NAMUR, Belgium (VN) — Though her rainbow stripes may have been hidden under a thick layer of mud for most of the day, Marianne Vos (Nederland Bloeit) reminded the world why she wears them with a resounding victory in what was almost certainly the most difficult races European cyclocross has seen this season.
On a roller-coaster course on the muddy slopes below the Citadel de Namur, Vos broke free from Lucy Chainel-Lefevre (France) early before powering solo to her first World Cup since returning to cyclocross a few weeks ago.
Chainel-Lefevre blasted almost directly into the lead of the race, leaving all but Vos to spin their wheels in the mud — some 30 seconds behind by the end of the first lap. But a well-timed move by the Dutchwoman on one of the course’s several steep, unrideable climbs, gave the world champion all the she needed to unleash the power that has earned her world and Olympic titles on the road and track. By the end of the second lap Vos had turned a four-second gap into a lead of nearly half a minute. And Vos never looked back.
Meanwhile, behind Vos — in fact, behind everybody — was American Katie Compton, who suffered a mechanical immediately after the start. Compton picked her way through traffic on the first lap of the race and, by the second, found herself going wheel-to-wheel with Britain’s Helen Wyman in a battle for the final spot on the podium.
But Wyman, like much of the field, struggled with a particularly tricky off-camber section near the bottom of the course, and Compton was able to use her technical prowess to go clear.
As the American set off to chase Chainel-Lefevre, Wyman found herself again in danger from behind as Belgian champion Sanne Cant and Dutchwoman Sophie De Boer began to close in. Wyman would hold off the rising Dutch star, but could not match the Belgian, who took fourth on the day.
At the same time, a bit further back, another young rider, American Kaitlin Antonneau, was also having something of a breakout race. Dropping fearlessly down slopes that had clearly rattled more experienced riders, the 19-year-old Cannondale-Cyclocrossworld.com rider pulled off a 10th-place finish, perhaps the best result of her career and one of the best for any American woman not named Compton this year.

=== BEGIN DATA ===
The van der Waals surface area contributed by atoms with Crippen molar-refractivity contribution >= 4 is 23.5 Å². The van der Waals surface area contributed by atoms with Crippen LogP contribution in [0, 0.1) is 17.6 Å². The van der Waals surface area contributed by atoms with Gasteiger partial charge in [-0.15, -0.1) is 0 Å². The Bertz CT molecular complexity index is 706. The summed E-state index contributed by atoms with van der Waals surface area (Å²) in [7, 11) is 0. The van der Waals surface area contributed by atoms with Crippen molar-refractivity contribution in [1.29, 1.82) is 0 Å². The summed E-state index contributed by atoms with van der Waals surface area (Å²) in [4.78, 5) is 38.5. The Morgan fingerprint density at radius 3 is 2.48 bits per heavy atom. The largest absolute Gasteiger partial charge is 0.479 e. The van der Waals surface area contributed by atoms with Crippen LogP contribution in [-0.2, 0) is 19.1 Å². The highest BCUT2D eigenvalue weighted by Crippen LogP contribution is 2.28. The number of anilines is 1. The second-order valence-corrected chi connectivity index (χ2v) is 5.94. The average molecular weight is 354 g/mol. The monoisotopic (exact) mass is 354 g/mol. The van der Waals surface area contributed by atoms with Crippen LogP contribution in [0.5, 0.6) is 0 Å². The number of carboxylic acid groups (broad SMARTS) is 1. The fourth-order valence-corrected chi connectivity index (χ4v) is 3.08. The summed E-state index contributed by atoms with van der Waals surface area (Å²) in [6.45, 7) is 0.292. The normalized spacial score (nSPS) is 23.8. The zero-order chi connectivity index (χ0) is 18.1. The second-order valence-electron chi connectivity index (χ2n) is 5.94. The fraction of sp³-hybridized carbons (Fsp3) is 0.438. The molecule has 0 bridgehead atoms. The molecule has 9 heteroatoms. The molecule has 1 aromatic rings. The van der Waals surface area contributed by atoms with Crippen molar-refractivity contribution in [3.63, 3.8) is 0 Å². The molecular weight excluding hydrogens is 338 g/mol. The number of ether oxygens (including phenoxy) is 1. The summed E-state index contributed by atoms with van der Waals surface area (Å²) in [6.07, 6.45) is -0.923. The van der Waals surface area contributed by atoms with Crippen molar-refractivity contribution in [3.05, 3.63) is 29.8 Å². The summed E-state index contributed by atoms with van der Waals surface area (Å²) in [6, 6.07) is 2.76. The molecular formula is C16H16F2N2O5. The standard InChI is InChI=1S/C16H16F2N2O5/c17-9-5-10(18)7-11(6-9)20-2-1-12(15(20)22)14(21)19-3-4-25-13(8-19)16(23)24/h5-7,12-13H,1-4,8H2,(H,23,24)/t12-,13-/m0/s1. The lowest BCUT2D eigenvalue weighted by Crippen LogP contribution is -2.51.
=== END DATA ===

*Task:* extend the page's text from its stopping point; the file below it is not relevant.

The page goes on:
At the finish, shivering and muddy, Antonneau was nonetheless delighted with her breakout ride.
“I’m really happy,” she told VeloNews. “I really liked the course. It suited me well, I think. I like the mud and I had a good start, and I think that’s what helped me race so well.
“I pre-rode the course yesterday and I was nervous, because the drops — we don’t have anything like that at home. So the first couple of laps were exciting, but then I relaxed and it was good. I’m really happy with how it went and really proud. I’m so excited.”
Vos, the thrill of victory perhaps tempered by her familiarity with the top step of the podium, said she was gratified to have such a good result so early in her 2011 cyclocross campaign. She returned to Europe from a training trip to South Africa on Friday.
“But I actually enjoyed this today,” Vos said. “I didn’t think about the changes or where I’ve been. I come here, see the course and say, ‘Let’s go.’ This was one of the hardest races I’ve ever done, but it is what it is, you have to do it, it’s the same for everybody, so you just go.”
But she added that the time spent racing on the road this summer — and the recent training trip — all contributed to her success on Sunday.
“Uphill I wasn’t that much faster,” she said, explaining that it took her some time to find a way to break free from Chainel-Lefevre. “But because of my training on the road, when it was not so steep, but just turning on the power, I was much faster.”
Vos said that she was only sorry not to have the chance to test herself against Compton, who she sees as the greatest threat to her chances to repeat as world champion for a fourth straight year.
Compton, meanwhile, said she felt positive about her ride despite the mechanical.
“I’m happy that I could salvage a podium today,” she said. “I was dead last after dropping my chain at the start, so I was chasing from the get-go. I tried to go as hard as I could, but I lost so much time that first lap and they were fast. It’s hard to make up a minute in a ’cross race.”
“There wasn’t anything about that course that was easy,” Compton continued. “I really liked this race, I like the mud, but I’m disappointed by the bad start. These conditions were hard; it’s definitely true ’cross racing. You have to have technical skills and power and good legs. I feel like I’m in a good spot for good results in January, though.”
Three other Americans also started the race. Maureen Bruno Roy (Bob’s Red Mill-Seven Cycles), who made the trip to Belgium for Sunday’s race and next week’s World Cup in Zolder, finished 24th.
“It wasn’t a very good race for me,” she said. “It was a good course, I just didn’t race very well. It was like a mini mountain bike course, fun and challenging. But the first lap is so important, and if you make mistakes you can’t make it up.”
Christine Vardaros (Baboco) was 33rd, while Amy Dombroski (Crank Brothers) was forced to abandon the race.
With three rounds remaining, the Netherlands’ Daphny Van Den Brand (AA Drink-Leontien.nl) maintains her lead in the World Cup standings despite a disappointing eighth place finish Sunday. Compton sits in second with 150 points to Van Den Brand’s 176, while Chainel-Lefevre’s excellent ride leaves her third, eight points behind Compton.
The World Cup continues one week from Monday in Zolder.
Stay tuned for more photos.
- 1. Marianne Vos (NED), Nederland Bloeit, at :36:53
- 2. Lucie Chainel-Lefevre (FRA), at 0:54
- 3. Katherine Compton (USA), Rabobank-Giant Off-Road Team, at 1:11
- 4. Sanne Cant (BEL), Boxx Veldritacademie, at 1:40
- 5. Helen Wyman (GBR), Kona Factory Racing, at 1:44